🌵Desert Environment

Today, we are learning hands-on about the desert environment with one of our favorite series Cat in the Hat’s Learning Library ~ Why Oh Why Are Deserts Dry?: All About Deserts book. I set this sensory bin to resemble a desert using yellow felt, cereal, and nuts. I also hot-glued craft sticks together to resemble sand dunes. We talked about different animals that live there, their habits and diets. Children also learned new words such as mirage, dunes, and oasis. We are also using these bugs that reside in a desert environment; however, we focused on the Komodo dragon and a Kangaroo in particular.

Komodo dragons are relics of prehistory and an example of reptilian “megafauna”. Komodo Dragon is the largest living species of lizard, growing to a maximum length of 3 metres (10 ft) in rare cases and weighing up to approximately 70 kilograms (150 lb). Currently, these lizards are found only on a handful of islands in Indonesia, including the island of Komodo which gives them their name. So, you might ponder, why is the Komodo dragon alongside a kangaroo, an Australian native? Well, scientists now find that the world’s largest living lizard species, the Komodo dragon, most likely evolved in Australia and dispersed westward to its current home in Indonesia, rather than developed from a smaller ancestor isolated on the Indonesian islands, evolving its large size as a response to lack of competition from other predators. Over the past three years, an international team of scientists unearthed numerous fossils from eastern Australia dated from 300,000 years ago to roughly 4 million years ago that they now know to belong to the Komodo dragon. (Read more here.) 

Kangaroos, on the other hand, belong to the animal family Macropus, literally “big foot” and possess powerful hind legs, a long, strong tail, and small front legs. The word “kangaroo” comes from the language of the aborigines, Australia’s indigenous people, which means “I don’t understand” ~ the answer given to British Navigator James Cook when he asked what the animal was. These marsupials have a kind of rubber band in their hind legs, which propels them upwards with each jump. The faster a kangaroo bounces, the farther the animal is “catapulted” forwards, and the less energy it consumes.


More on Komodo dragon: it prefers hot and dry places, and typically lives in dry, open grassland, savanna, and tropical forest at low elevations. It is most active in the day. Komodo dragons are solitary, coming together only to breed and eat. They are capable of running rapidly in brief sprints up to 20 km/h (12 mph), diving up to 4.5 m (15 ft), and climbing trees proficiently when young through use of their strong claws. To catch out-of-reach prey, the Komodo dragon may stand on its hind legs and use its tail as a support. As it matures, its claws are used primarily as weapons, as its great size makes climbing impractical. For shelter, the Komodo dragon digs holes that can measure from 1 to 3 m (3.3 to 9.8 ft) wide with its powerful forelimbs and claws. Because of its large size and habit of sleeping in these burrows, it is able to conserve body heat throughout the night and minimize its basking period the morning after. Komodo dragons are carnivores. Because of their slow metabolism, large dragons can survive on as few as twelve meals a year. After digestion, the Komodo dragon regurgitates a mass of horns, hair, and teeth known as the gastric pellet, which is covered in malodorous mucus. After regurgitating the gastric pellet, it rubs its face in the dirt or on bushes to get rid of the mucus, suggesting it does not relish the scent of its own excretions. Although they have been considered as eating mostly carrion, they will frequently ambush live prey by suddenly charging at the animal at high speeds and going for the underside or the throat. Komodo dragons make no attempt to deliberately allow the prey to escape with fatal injuries, but try to kill prey outright using a combination of lacerating damage and blood loss. They have been recorded as killing wild pigs within seconds. Observations of Komodo dragons tracking prey for long distances are likely misinterpreted cases of prey escaping an attack before succumbing to infection. Although previous studies proposed that Komodo dragon saliva contains a variety of highly septic bacteria that would help to bring down prey, research in 2013 suggested that the bacteria in the mouths of Komodo dragons are ordinary and similar to those found in other carnivores. Unlike people have been led to believe, they do not have chunks of rotting flesh from their meals on their teeth, cultivating bacteria. Nor do Komodo dragons wait for prey to die and track it at a distance, as vipers do; observations of them hunting deer, boar and in some cases buffalo reveal that they kill prey in less than half an hour, using their dentition to cause shock and trauma. The observation of prey dying of sepsis would then be explained by the natural instinct of water buffalos who are not native to the islands where the Komodo dragon lives, to run into the water after escaping an attack. The warm, feces-filled water would then cause the infections. (Read more here.)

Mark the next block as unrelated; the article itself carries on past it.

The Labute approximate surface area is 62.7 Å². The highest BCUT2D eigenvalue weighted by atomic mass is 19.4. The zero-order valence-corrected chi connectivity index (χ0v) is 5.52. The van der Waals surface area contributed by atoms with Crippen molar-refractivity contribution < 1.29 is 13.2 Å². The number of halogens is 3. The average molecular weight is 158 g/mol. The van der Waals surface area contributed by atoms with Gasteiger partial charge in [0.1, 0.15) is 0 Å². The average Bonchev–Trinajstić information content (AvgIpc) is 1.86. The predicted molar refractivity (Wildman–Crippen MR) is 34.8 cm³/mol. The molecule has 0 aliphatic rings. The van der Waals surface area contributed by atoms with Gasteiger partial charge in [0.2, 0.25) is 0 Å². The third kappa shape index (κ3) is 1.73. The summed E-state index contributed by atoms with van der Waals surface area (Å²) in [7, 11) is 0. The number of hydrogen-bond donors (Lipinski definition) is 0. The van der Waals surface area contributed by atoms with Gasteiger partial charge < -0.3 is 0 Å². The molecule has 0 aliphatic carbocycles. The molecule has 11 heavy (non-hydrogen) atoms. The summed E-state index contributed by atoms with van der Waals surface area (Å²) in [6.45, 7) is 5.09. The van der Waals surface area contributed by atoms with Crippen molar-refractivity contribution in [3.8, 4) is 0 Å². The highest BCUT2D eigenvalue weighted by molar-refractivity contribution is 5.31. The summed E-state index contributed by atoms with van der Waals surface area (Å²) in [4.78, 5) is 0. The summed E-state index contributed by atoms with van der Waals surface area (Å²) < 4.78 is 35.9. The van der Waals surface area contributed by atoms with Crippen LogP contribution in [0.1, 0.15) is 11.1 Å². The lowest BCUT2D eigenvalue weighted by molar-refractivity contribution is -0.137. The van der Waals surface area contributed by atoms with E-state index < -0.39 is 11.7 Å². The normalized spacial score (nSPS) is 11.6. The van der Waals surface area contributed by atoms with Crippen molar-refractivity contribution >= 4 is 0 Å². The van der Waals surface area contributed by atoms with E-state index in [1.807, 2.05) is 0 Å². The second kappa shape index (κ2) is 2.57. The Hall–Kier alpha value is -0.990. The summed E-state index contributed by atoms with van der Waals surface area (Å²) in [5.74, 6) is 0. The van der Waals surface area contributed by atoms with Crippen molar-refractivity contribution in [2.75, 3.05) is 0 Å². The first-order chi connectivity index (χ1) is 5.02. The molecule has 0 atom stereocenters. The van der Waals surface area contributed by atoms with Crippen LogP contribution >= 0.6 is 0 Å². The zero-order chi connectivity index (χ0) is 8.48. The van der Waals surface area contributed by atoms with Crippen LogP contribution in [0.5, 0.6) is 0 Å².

🏖Beach ✨Inspired 🐚Nature Play

Spelling with Shells
Have you tried spelling with shells? Inspired by all the seashells we have collected during our vacation, I set this simple white rice sensory bin invitation to play so that we can learn hands-on about different shells. We are referring to a beloved Nature Anatomy book. See details here ~ in our 🏖Beach ✨Inspired 🐚Nature Study.